Atoms are small units of matter that cannot be further broken down through chemical reactions with the exception of removal or addition of electrons. An atom is made up of three subatomic particles: Electrons, Protons, and Neutrons. Atoms are sometimes considered the "building blocks" of matter.

Atomic Structure[]

The center of the atom is made up of the protons and neutrons. This is called the Nucleus (Plural form Nuclei (Noo-Klee-Ide)).  Since protons are said to be positively charged particles, the nucleus is always positively charged.  One element is different from another because of the number of protons in its nucleus.

Electrons, which are negatively charged particles, orbit the positively charged nucleus at different energy levels.

 When two atoms of different atoms come together, they form Compounds, bonding to each other very tightly.


Atoms are incredibly small, they cannot be seen even the most powerful microscope. The size of the smallest atom - hydrogen atom, has a radius of 32 pm (3.2 × 10−13 m).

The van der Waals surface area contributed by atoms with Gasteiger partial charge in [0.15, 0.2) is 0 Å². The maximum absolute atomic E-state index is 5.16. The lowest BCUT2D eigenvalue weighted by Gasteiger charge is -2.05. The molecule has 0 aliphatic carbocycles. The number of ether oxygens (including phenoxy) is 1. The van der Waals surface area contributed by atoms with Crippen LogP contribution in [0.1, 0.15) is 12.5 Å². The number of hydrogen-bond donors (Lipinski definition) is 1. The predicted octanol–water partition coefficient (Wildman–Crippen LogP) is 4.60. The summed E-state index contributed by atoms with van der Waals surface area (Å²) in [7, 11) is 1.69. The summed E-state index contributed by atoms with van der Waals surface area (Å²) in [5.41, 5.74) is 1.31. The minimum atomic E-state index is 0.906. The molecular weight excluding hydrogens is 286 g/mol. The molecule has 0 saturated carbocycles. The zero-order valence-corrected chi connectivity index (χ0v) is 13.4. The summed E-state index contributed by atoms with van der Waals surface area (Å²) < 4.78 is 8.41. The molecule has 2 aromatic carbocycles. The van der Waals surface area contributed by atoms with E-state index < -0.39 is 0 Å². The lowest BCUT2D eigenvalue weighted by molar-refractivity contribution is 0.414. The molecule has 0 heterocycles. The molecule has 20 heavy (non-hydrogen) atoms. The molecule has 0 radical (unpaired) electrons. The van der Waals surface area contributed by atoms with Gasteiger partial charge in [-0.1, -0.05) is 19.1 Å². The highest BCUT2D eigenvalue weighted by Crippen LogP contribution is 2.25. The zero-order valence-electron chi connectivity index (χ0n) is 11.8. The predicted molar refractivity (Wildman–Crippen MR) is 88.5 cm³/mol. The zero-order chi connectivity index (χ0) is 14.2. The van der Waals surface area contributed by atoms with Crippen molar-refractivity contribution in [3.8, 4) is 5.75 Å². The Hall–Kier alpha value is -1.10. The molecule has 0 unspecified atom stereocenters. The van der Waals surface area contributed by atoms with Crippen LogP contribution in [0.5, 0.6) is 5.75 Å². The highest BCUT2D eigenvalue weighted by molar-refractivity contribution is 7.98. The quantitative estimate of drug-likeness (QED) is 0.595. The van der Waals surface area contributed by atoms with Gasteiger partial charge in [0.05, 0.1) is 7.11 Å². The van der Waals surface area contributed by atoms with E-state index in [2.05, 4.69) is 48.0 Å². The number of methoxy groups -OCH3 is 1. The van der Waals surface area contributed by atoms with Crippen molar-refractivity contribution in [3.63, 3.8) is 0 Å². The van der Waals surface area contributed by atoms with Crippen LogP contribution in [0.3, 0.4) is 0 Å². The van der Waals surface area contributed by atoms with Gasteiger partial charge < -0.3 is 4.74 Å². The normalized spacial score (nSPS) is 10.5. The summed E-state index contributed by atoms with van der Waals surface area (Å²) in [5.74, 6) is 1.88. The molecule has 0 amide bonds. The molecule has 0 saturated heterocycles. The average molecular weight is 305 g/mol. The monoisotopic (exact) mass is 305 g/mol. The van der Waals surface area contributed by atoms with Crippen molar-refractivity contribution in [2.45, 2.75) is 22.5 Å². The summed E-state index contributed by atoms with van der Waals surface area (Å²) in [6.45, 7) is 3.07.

Unstable Nuclei[]

Certain Atoms are Unstable, and spontaneously emit different particles. (See Radioactivity)

Elements & Isotopes[]

Different Atoms are atoms of different element. For instance, one proton and one electron are Hydrogen-1, while fifty one protons & electrons and one-hundred and twenty two neutrons is Antimony. Things can get even more complicated, though, as the number of neutrons in an atom decides what Isotope it is. So while Hydrogen-1 has 1 Proton and 1 electron, Hydrogen-2 has 1 proton, 1 electron, and 1 neutron. every isotope of an element has the same number of protons and electrons, but differing numbers of Neutrons.